Chapter 1 Background

Some aspects of attention are common-sense enough that they were known already at the very beginning of the scientific study of psychology. As William James put it in 1890,

Every one knows what attention is. It is the taking possession by the mind, in a clear and vivid form of one out of what seem several simultaneously possible objects or trains of thought. Focalization, concentration of consciousness are of its essence. It implies withdrawal from some things in order to deal with others

Some aspects of attention are embedded in everyday speech:

  • Please “pay attention!”
    • Implies one has to choose something (“attend” to it) to fully process it.
  • “Sorry, I wasn’t listening”
    • There’s a difference between hearing something and listening to it. Listening means we are attending to it. If we do not pay attention, we are less likely to retain something someone says, and possibly we won’t even comprehend what they said.
  • “Sorry, I missed that.”
    • People sometimes say this after someone else says something and the first person realizes that they didn’t understand what was said. In particular, people say it when they don’t think the problem was that the statement was not loud enough for them to hear. Instead, the problem is often something with attention.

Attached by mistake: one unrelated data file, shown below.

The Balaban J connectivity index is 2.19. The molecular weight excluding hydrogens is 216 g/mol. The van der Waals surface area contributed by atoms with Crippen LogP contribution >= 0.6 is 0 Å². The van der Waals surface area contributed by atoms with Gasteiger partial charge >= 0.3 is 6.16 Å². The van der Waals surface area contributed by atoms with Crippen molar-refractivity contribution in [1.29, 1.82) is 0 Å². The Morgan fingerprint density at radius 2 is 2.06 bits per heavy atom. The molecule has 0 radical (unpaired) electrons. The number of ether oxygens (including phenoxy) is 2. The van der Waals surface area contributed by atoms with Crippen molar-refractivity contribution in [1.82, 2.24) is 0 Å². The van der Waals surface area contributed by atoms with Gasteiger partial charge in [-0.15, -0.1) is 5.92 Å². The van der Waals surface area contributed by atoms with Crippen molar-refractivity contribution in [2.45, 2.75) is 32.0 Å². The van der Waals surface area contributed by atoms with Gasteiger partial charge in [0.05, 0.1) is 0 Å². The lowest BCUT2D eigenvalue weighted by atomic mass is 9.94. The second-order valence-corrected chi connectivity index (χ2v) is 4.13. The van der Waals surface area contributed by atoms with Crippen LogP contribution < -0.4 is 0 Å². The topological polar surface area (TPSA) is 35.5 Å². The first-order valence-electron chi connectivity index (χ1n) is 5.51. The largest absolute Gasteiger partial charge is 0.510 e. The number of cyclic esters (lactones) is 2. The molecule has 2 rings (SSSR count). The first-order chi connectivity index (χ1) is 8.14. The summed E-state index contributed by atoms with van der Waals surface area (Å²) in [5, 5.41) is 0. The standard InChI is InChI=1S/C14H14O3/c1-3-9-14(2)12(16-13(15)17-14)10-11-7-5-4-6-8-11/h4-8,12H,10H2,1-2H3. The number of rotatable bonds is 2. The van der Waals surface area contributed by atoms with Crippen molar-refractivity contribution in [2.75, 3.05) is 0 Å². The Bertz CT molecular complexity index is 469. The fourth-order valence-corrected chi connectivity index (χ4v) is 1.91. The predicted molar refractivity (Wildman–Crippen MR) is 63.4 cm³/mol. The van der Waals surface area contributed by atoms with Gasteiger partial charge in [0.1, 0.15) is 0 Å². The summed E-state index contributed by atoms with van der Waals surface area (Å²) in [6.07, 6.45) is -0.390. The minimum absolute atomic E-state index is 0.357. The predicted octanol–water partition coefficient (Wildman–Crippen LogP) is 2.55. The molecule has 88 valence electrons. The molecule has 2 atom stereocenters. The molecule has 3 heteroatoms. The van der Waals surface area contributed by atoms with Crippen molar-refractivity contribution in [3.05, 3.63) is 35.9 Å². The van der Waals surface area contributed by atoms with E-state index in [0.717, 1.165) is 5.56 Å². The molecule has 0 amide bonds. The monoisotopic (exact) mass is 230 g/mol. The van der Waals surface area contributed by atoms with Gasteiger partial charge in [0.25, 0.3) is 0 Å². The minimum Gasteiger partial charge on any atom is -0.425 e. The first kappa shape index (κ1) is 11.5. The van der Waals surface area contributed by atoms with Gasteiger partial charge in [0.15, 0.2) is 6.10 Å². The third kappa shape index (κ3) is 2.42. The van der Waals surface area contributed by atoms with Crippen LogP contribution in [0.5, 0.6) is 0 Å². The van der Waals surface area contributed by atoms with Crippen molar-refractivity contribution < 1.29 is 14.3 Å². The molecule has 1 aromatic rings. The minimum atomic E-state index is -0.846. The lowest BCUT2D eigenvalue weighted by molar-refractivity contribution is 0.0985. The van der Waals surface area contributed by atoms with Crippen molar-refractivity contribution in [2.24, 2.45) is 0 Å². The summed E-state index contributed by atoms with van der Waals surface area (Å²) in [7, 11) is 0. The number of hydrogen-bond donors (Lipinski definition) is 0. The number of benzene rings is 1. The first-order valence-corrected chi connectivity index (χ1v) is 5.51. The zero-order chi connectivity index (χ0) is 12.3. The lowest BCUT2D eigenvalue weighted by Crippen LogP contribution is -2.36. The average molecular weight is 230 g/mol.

• “I didn’t notice that.” What might people mean differently when they say that rather than choosing to instead say “I didn’t see that.”?

Failures to notice things explain a large number of accidents. But why do we have to pay attention to comprehend or retain some information? That is the subject of the next two chapters 3.

If you took PSYC1 at the University of Sydney, you already heard Caleb Owens’ “Cognitive Processes 2” lectures on visual attention, which were related. They had the following learning outcomes:

  • Understand and be able to give examples of situations where focused visual or auditory attention leads to limited processing of other stimuli.
  • Be able to define, distinguish and give examples of focused attention, divided attention, diffused attention, inattentional blindness, and change blindness.
  • Understand and be able to describe the difference between an early, late or flexible locus of selection.
  • Be able to both give and interpret examples which demonstrate an early, late or flexible locus of selection.
  • Be able to define and distinguish between endogenous and exogenous attention
  • Understand the role of attention according to Treisman’s FIT (feature integration theory) and the visual search evidence (for both feature and conjunction targets) which supports it.

You are not responsible for these! This year has its own list of learning outcomes (2).

We will both review material from Caleb’s lecture and bring new ideas to bear, as well as add more material. In the parts that review what Caleb already taught, I will go quickly, so you may want to review his material from last year - I have put his slides on Canvas.